Thursday, January 26, 2012

Offer Your Art Up to the Whole World

As if to contribute to yesterday's discussion on asking the most basic questions about art, Lucinda Williams says this, "Above all, the listener should be able to understand the poem or the song, not be forced to unravel a complicated, self-indulgent puzzle. Offer your art up to the whole world, not just an elite few." It's her birthday, that fact and this quotation thanks to The Writer's Almanac. Thanks to Wikipedia and Creative Commons for Lucinda with her guitar.

Of course, Lucinda's music and lyrics are right out there, raw and repetitive (in the way refrains are, so we can sing along and really feel it), her heart offered up to the world. Her dad is the poet Miller Williams, and I got to hear them together in a program of the Poetry Center at the Art Institute of Chicago once! Great evening.

But her country-music out-thereness is not for everybody. And I don't mind unraveling...a braid, or putting together a puzzle, if I see that the unraveling frees the wild mane or the jigsaw diligence reveals the whole with my participation, and if there is something of interest available right away. So it is still a matter of balance. We can be available and accessible as artists and still offer a reasonable challenge.

If we are seeing something new, that's what we want to show, yes? If we are feeling something intensely that we sense is probably a shared feeling, we want to communicate our experience, not just express a feeling (the self-indulgence Lucinda warns against).

Oh, I know that English departments have broken off from Communications departments on just this issue, with Communications identified with delivering information for some specific purpose (advertising or public relations, journalism or broadcast journalism, etc.). But what I mean is that when I read or write a poem, I am hoping to commune with someone in some way!

Uh, and it's not "an elite few," really, I hope, but it is an intimate communion with each member of the community I find there. Let us share this moment together, whoever we are, via the tangible poem or song and the intangible experience created by it.

10 comments:

nene said...

Thanks for the intro to Lucinda Williams. She sings with a melancholy sound that I so much appreciate.

Kathleen said...

Thanks, nene!

I am sort of giggling (mentally) at the blatant contradiction (ironic) that I seem to be advocating offering your art up to the world and it being "not for everybody"! But that is, in part, what I am getting at. We don't have to judge the impulse (to share with the world, or to be "accessible" or straightforward in some way) as wrong just because our tastes or preferences might be for a different kind of song or poem. Likewise, we don't have to judge as "elitist" or wrong a certain kind of very sophisticated poem or one that's doing cool, innovative things!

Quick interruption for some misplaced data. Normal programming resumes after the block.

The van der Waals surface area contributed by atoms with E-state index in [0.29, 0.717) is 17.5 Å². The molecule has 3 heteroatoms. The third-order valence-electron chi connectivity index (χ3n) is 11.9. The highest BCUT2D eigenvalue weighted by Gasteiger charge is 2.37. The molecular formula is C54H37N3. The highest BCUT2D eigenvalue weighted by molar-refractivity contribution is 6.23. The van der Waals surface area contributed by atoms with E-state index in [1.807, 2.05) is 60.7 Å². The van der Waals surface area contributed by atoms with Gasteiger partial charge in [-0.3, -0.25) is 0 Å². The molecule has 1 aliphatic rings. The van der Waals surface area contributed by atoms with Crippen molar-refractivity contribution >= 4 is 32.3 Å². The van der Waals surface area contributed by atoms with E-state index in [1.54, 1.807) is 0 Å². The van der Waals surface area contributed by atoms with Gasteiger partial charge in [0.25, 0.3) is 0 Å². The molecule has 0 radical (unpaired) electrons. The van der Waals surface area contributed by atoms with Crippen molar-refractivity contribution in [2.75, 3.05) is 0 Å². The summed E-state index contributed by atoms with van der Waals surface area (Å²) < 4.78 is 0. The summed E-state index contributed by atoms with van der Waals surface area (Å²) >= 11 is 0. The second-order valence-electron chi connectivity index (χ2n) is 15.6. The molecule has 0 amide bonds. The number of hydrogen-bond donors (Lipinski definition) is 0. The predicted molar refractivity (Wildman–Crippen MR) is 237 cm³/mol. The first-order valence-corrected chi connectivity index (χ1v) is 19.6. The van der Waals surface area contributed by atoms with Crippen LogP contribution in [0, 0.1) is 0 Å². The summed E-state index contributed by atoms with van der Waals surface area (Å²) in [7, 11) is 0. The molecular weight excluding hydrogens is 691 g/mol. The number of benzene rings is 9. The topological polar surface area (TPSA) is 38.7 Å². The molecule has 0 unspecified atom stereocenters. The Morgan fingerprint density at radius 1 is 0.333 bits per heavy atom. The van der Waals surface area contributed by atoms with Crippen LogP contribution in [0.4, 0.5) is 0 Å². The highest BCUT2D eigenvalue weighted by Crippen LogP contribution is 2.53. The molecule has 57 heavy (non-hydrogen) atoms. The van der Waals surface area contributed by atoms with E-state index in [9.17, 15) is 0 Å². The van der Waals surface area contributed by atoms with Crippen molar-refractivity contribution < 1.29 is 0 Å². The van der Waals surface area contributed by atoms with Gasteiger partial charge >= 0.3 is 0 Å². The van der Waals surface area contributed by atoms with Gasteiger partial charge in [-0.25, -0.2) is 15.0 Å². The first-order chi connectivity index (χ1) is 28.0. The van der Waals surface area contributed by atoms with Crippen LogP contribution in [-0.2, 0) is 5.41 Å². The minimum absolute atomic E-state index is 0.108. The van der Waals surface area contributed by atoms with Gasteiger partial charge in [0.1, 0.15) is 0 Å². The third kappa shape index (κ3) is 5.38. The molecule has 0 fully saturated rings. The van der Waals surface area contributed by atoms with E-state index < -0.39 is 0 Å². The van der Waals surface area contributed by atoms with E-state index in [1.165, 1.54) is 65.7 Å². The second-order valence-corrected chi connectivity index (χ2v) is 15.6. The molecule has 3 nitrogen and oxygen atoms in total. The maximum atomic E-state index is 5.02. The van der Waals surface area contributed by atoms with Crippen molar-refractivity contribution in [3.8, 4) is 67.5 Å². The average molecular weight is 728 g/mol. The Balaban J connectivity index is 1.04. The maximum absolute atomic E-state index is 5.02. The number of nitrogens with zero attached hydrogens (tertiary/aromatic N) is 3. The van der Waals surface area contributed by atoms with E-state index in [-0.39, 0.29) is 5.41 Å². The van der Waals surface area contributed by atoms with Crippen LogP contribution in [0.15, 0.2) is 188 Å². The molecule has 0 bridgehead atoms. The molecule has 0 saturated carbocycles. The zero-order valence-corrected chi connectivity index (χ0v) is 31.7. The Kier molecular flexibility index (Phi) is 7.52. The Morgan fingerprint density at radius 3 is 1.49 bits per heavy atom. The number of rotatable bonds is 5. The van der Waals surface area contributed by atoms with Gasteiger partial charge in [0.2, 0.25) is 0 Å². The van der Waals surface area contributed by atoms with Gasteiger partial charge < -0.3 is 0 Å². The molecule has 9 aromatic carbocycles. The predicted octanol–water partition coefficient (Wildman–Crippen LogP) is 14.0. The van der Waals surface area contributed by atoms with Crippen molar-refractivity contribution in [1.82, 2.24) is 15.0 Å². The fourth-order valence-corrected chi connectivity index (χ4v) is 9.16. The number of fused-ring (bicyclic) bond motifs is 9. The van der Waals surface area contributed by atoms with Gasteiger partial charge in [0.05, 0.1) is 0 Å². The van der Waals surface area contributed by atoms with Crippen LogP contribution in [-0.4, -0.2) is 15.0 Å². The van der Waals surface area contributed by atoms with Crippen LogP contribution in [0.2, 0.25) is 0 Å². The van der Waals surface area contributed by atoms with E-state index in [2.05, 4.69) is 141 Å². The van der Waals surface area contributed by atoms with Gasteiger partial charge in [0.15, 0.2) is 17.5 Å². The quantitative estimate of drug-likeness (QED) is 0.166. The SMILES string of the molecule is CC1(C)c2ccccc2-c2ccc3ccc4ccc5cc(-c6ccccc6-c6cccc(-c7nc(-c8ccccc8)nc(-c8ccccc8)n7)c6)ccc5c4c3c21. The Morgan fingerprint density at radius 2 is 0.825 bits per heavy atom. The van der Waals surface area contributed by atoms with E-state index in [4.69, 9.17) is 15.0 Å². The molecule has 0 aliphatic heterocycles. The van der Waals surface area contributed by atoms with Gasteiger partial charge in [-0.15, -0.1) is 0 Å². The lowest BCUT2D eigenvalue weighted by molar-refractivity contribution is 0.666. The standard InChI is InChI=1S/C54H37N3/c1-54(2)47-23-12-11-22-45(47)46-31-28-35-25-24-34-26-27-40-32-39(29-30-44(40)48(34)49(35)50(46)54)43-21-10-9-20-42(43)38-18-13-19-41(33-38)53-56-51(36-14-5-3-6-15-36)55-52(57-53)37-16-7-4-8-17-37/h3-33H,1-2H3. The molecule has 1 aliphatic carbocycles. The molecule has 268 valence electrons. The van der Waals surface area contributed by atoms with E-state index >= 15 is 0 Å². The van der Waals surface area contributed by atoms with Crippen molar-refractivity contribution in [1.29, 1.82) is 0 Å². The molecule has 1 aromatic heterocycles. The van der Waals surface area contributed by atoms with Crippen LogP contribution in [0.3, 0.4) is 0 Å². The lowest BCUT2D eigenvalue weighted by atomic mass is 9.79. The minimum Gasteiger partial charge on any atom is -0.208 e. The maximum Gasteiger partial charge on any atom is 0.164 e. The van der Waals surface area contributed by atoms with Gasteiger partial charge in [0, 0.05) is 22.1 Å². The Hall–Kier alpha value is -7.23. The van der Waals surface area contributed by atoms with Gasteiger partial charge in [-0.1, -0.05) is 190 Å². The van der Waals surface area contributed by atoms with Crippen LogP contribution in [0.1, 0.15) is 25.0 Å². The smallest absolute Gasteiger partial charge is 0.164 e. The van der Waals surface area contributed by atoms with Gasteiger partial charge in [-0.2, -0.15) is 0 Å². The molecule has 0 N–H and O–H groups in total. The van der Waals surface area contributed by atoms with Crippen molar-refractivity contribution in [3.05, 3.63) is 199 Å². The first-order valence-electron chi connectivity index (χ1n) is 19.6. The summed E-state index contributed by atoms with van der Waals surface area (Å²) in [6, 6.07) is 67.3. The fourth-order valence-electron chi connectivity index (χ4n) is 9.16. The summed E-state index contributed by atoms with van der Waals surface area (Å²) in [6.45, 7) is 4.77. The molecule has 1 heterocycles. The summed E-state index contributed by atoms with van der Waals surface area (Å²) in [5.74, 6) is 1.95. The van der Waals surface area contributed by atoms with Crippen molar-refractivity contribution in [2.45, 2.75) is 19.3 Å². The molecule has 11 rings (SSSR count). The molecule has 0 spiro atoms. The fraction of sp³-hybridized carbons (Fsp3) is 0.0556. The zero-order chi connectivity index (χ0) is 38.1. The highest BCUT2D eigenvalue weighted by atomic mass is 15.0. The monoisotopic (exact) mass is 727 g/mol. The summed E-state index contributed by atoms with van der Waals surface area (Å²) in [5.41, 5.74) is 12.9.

There are different ways of being in the world. So there are different kinds of artistic expression. We don't have to snarkily dismiss one over another, etc. Or confuse personal taste with artistic judgment.

2nd irony: I sometimes write poems that seem perfectly clear to me but which have to be unraveled by readers. Sigh...

3rd irony: I am, except for nene, talking to myself, which might be perceived as self-indulgent.

Oh, I make myself laugh!! (mentally)

Sandy Longhorn said...

Great post! I studied with Miller and you can see his influence in Lucinda Williams' work and philosophy.

I definitely agree about wanting to commune when I read and wanting to offer that communion when I write.

Hear, hear!

Kathleen said...

Thanks, Sandy, and I am glad to know that!!

Nancy Devine said...

well put. i don't mind grappling with material, if it's worth it. and when i write i try to get exactly the thing about which i'm writing....which could mean what i've written is complicated.

Kathleen said...

I like what you said, Nancy. And I love to grapple with what the poet is grappling with, so I appreciate the poem that helps me do it, the poet who commits to the complication!

Molly said...

Kathleen, I've been thinking about this same quote all morning, arguing with myself and Lucinda (whose music I love). I don't want art to be completely fenced off from everyone's understanding..... but, I do love a bit of mystery, of "unraveling the wild mane" (as you so aptly put it). I do love art's evocative power, so that perhaps not everything is right out there for the taking, but with a bit of interpretation brings insight or joy or just a willingness to be in the Mystery. Ok, I was going to blog about this today, but now I don't have to -- great post!

Kathleen said...

Thanks, Molly, and I keep mulling it over, too. I mix it up with Gwendolyn Brooks's reminder that we are supposed to go on thinking! And, as accessible as Lucinda Williams is, I do go on thinking after listening to her songs! So what she has in music, melody, mood, vocal tone and rasp, we, as poets, provide in our formal ways including some mystery, yes? Somehow there is a balance.

Cathy said...

There are no right or wrong answers to this question, which is one reason some people find the arts in general so hard to stomach. When there's no exact value for clarity or perfect quota for mystery, there's also no sharp delineation between "good art" and "bad art." That's part of the appeal of math.

Kathleen said...

Wow, Cathy, what a clear statement about why many people resist the arts.

Ah, and now I want to know: Is there "good math" and "bad math"?

Related Posts with Thumbnails